Good lunch run today (http://www.strava.com/activities/127930166). Full value with ride commute on both ends of the day. I took it easy on ride home and thought about a friend when I rode past these guys cleaning out a big powerboat on a trailer. We were skiing around Durango one year and drove past a house (going toward Silverton) with a “for sale” sign on a boat and another sign with “horses for sale”. Same house. Lesson: don’t ever buy a boat and don’t ever buy a horse.
My stride felt super rad today, I was pressing hard and it got me thinking about the difference between “pushing” and “pressing”. A push is a static movement, single serving, results may vary. There is no fluidity to a push. A lot of times you think about “pushing” yourself hard, or “pushing through” … but it’s the wrong way to think about it. In endurance sports, it’s more important to “press”. Sounds weird, but when I think about the “press”, it’s a dynamic movement.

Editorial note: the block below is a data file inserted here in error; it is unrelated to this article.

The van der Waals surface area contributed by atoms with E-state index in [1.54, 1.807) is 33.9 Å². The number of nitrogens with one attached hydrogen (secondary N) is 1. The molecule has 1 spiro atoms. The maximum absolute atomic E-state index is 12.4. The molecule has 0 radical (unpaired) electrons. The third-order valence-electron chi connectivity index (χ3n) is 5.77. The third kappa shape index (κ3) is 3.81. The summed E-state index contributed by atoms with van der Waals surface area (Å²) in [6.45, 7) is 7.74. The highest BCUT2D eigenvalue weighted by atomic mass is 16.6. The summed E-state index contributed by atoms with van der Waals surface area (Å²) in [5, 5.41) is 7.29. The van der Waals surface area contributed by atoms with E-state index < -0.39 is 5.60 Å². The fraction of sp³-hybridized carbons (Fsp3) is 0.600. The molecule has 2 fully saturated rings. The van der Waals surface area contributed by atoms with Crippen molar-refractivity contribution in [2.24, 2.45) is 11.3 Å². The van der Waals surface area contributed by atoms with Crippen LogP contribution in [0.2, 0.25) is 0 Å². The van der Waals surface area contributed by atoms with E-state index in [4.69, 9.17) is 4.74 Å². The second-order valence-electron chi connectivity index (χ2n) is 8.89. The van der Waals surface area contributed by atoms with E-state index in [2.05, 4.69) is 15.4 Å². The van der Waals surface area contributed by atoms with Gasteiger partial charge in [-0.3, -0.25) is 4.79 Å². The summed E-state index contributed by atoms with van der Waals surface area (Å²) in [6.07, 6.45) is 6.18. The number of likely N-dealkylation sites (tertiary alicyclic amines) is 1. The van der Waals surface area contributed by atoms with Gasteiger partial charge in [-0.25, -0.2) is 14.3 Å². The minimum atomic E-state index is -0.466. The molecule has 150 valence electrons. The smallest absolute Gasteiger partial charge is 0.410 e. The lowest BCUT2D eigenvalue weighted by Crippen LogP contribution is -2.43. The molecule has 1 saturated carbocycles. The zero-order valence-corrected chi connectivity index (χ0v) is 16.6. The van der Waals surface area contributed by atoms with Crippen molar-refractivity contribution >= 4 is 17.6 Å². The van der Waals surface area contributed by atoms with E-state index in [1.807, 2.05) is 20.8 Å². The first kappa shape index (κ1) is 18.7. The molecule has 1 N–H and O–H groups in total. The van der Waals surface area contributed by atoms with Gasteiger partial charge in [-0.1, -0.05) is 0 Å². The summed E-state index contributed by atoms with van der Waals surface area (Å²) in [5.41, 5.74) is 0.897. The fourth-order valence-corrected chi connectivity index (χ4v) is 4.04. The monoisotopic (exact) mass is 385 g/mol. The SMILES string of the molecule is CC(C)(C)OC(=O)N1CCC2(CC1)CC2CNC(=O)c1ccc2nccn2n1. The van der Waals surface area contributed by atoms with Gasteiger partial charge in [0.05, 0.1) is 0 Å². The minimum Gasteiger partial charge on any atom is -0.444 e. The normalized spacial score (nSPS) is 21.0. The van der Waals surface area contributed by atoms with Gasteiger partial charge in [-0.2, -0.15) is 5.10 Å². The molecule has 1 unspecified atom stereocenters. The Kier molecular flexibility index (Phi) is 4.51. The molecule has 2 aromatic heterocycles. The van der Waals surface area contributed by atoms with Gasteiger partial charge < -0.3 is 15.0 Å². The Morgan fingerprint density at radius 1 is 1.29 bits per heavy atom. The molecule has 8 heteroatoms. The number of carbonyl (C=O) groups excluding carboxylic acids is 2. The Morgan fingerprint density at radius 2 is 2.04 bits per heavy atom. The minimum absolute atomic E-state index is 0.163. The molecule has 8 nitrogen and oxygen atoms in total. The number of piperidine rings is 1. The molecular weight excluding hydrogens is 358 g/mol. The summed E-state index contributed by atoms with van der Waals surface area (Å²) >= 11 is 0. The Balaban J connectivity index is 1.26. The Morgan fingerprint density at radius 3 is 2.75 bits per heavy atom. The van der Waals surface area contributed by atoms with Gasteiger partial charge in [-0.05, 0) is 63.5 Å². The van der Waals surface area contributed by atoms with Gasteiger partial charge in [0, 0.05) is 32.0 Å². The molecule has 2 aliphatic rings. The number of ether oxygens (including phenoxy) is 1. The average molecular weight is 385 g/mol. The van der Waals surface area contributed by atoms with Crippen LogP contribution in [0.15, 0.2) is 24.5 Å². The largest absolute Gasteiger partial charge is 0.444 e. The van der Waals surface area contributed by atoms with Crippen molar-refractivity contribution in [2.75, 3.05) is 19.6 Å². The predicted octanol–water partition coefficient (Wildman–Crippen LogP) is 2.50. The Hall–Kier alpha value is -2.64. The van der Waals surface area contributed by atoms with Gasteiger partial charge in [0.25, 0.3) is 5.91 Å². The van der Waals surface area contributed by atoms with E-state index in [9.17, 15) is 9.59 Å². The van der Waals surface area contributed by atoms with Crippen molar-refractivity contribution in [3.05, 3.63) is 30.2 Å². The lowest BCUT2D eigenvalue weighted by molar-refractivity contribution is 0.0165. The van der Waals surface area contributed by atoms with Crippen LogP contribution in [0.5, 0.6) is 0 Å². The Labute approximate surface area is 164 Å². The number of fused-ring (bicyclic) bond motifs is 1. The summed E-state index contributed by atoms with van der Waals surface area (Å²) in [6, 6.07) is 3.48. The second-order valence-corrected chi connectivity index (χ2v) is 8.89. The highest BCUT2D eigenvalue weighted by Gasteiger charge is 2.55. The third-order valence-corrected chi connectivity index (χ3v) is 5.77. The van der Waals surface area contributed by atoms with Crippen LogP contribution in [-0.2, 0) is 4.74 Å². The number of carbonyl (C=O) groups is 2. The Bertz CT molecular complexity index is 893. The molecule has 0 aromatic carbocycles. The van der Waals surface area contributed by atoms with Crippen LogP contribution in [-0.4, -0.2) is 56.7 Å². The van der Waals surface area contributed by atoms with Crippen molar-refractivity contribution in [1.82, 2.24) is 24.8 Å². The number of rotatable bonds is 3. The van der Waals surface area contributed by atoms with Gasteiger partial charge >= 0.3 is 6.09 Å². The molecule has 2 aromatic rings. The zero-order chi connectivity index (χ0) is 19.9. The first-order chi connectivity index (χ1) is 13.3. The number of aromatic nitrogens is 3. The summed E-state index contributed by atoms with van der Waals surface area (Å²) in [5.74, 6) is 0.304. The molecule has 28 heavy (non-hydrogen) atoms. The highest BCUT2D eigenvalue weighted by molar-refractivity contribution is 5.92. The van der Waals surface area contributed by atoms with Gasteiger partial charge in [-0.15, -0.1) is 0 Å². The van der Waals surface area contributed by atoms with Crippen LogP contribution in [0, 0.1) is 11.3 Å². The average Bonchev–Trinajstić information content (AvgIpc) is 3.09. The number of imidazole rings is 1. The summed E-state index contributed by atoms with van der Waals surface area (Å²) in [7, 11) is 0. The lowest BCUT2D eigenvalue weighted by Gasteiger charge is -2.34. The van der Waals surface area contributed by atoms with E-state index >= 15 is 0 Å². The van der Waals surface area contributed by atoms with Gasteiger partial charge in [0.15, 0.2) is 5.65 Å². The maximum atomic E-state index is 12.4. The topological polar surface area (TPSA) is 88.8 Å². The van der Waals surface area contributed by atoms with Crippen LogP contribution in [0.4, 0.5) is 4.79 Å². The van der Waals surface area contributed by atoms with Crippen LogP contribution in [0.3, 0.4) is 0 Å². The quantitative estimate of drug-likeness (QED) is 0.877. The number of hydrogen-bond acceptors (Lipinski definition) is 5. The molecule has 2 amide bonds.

1. the continuous physical force exerted on or against an object by something in contact with it.
When you get out of bed in the morning, you press the earth away from your feet, when you run, you’re pressing down to escape gravity. The important thing to learn is to modulate the press. Sometimes you press lightly, sometimes press really hard. To be in motion constantly, you always have to press. “Always be pressin'”.
Running a steep hill, I’m always thinking press, not push. Maybe it’s more a philosophical difference, but it works for me.